When it comes to working out again after having a baby, flexibility is key. Life with kids is chaotic and for a new mom, time may no longer be your own.
In my experience during those first few months, the world basically revolves around when the baby does or doesn’t sleep, with feedings and diaper changes and lots of snuggles in between. So where does working out come in? What does postnatal fitness involve and what should we expect from our bodies?
The first step is getting cleared by your Doctor to workout again after delivery. This typically happens around six weeks after delivery, but keep in mind that every body and delivery is different. Once the Doctor gives you the green light to start training again, it is important to remember to start slowly, particularly if you had a C-section or any complications. It takes many months for the body to recover and heal from childbirth. Your postnatal workout routine should rebuild strength and muscle tone without shocking the body.
I now have two daughters, a three year old and a fifteen month old. My deliveries and recoveries were very different with each. With Lumina (our oldest), I had a C-section. The healing process for my body was slower and harder than I had hoped for or expected. While I was ready for some exercise when she was six weeks old, there were lots of things that my body was not able to do. I focused first on rebuilding strength through my legs, butt and arms before beginning to gently target and strengthen my core. For all the moms out there who have a C-section please remember to be gentle to your body and do not push too fast too soon. We have a C-section specific postnatal workout coming soon so please stay tuned!
With Violette, our youngest, I had a vaginal delivery. I felt stronger much sooner and had a greater range of motion. I was ready for light ab work sooner (closer to 2-3 months post natal) and found I didn’t have to worry as much about swelling around my incision or doing the occasional arabesque.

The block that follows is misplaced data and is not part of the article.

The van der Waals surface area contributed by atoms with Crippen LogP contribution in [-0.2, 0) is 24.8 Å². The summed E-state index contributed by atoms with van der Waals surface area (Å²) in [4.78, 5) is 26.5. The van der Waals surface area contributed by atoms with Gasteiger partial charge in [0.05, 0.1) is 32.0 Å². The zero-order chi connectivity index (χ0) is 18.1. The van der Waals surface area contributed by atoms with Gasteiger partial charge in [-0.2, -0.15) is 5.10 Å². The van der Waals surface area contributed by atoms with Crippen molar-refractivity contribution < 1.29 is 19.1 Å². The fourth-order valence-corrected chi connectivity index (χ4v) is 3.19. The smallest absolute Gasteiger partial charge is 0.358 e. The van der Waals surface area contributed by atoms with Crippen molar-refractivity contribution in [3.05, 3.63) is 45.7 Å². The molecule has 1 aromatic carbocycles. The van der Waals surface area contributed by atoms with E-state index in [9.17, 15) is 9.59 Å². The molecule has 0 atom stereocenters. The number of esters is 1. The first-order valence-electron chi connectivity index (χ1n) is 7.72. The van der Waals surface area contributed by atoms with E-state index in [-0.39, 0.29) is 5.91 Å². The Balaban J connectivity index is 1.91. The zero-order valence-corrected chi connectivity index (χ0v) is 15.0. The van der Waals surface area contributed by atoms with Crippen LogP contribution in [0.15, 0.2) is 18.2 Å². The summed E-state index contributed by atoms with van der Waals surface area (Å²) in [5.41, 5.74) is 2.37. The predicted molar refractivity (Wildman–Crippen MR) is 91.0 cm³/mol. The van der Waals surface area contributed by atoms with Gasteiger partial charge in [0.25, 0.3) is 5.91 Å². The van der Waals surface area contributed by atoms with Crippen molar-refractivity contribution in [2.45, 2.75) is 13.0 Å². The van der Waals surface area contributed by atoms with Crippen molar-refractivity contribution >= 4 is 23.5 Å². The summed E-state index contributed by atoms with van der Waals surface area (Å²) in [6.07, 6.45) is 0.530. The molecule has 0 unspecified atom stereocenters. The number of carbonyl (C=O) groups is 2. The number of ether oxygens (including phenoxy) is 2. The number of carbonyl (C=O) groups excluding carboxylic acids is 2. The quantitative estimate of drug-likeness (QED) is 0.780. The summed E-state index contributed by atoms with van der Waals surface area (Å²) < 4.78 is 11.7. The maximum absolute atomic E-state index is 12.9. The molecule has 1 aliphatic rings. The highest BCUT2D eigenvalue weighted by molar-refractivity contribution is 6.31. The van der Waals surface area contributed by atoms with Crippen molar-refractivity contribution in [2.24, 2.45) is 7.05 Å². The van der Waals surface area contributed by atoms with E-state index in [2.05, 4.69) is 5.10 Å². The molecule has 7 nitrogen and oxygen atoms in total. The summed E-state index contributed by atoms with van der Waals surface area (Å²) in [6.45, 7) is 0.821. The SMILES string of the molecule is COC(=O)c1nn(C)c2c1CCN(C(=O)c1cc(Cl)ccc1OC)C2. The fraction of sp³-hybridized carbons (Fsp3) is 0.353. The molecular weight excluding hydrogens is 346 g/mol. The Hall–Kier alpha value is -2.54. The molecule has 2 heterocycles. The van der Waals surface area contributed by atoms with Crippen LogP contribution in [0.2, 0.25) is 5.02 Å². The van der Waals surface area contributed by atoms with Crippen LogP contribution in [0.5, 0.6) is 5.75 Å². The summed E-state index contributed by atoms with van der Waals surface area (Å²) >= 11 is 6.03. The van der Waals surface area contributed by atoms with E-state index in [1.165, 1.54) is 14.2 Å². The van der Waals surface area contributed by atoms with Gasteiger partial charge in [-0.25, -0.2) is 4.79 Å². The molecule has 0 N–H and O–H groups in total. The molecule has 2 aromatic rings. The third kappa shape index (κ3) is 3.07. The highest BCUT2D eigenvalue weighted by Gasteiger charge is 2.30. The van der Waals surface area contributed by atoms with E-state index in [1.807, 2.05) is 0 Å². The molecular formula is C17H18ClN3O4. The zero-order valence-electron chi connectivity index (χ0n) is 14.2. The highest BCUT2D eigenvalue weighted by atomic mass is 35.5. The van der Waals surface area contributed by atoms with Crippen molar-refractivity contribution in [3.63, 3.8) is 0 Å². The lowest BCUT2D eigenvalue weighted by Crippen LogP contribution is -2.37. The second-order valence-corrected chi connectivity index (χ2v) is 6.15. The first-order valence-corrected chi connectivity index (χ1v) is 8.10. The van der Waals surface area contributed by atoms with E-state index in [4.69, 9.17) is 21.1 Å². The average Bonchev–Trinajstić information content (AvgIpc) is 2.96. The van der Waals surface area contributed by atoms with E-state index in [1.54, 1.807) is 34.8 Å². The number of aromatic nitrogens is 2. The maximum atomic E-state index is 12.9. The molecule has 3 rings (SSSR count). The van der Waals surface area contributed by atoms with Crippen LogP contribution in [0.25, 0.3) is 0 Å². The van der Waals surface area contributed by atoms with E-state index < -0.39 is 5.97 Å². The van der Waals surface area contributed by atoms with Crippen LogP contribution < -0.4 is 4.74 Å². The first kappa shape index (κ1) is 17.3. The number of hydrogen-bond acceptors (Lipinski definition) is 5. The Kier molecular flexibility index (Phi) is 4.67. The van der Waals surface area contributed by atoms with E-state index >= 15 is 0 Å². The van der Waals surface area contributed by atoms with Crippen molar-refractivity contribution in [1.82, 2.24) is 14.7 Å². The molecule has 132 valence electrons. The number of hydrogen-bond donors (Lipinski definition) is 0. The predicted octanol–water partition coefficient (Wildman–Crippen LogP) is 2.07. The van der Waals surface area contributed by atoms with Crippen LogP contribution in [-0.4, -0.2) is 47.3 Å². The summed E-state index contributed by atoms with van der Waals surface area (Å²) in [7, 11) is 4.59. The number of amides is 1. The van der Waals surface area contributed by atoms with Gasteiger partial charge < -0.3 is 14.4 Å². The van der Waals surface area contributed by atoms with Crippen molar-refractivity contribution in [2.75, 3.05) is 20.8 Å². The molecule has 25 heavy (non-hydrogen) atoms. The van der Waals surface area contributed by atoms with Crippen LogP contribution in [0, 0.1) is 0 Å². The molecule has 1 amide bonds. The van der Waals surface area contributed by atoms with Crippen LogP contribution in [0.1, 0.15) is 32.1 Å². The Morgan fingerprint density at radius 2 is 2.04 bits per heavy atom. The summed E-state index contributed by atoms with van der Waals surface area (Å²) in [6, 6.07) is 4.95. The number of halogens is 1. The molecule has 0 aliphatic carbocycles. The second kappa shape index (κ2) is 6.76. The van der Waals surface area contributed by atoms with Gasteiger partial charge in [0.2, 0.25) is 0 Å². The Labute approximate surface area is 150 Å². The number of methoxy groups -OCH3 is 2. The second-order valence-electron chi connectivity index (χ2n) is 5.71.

While each of my deliveries was very different, my approach to postnatal fitness was similar in terms of pacing (slow and steady). I started back after both with light inner and outer thigh exercises, bridge work, a few plies and arm exercises, building and adding in more repetitions and complexity as I gained strength. As the babies grew, I began slowly adding in more core exercises and working harder to keep my core engaged and strong in every exercise. I also tried to set reminders for myself like trying to pull in my abs once or twice when nursing, which I basically did all day every day for a period of weeks.
I breastfed both girls for over a year and found that my body needed a huge amount of water, protein and high quality fats to make enough milk, so dieting wasn’t something I even thought about until they were older. I found that when I began adding exercise back into my routine, I needed a lot more water and calories to balance out the burn and keep my milk production high.
As far as scheduling, I tried to be as flexible as possible on fitting in my workouts. Five minutes here or there while the baby was sleeping or doing tummy time made a big difference for me in starting back. As they each got bigger and my body was more healed, I was able to extend the time and increase the intensity of my workouts, building from mat work to adding in standing exercises, slowly working up to 30 then a full 60 minutes when possible. As I was able to train longer and harder, I found that my body slowly began to regain strength and muscle tone.
This does not happen over night! For me it took well over a year to feel my strongest and best, this time as a Mom! My body is different than before I had Lumina but I don’t see that as a negative. Some things are better and some things, like the skin tone on my stomach, may never be quite the same. What is important to me is that I am active, happy and strong.
Wishing all of our Supermoms and Ballet Beauties a beautiful workout!
xoxo – Mary Helen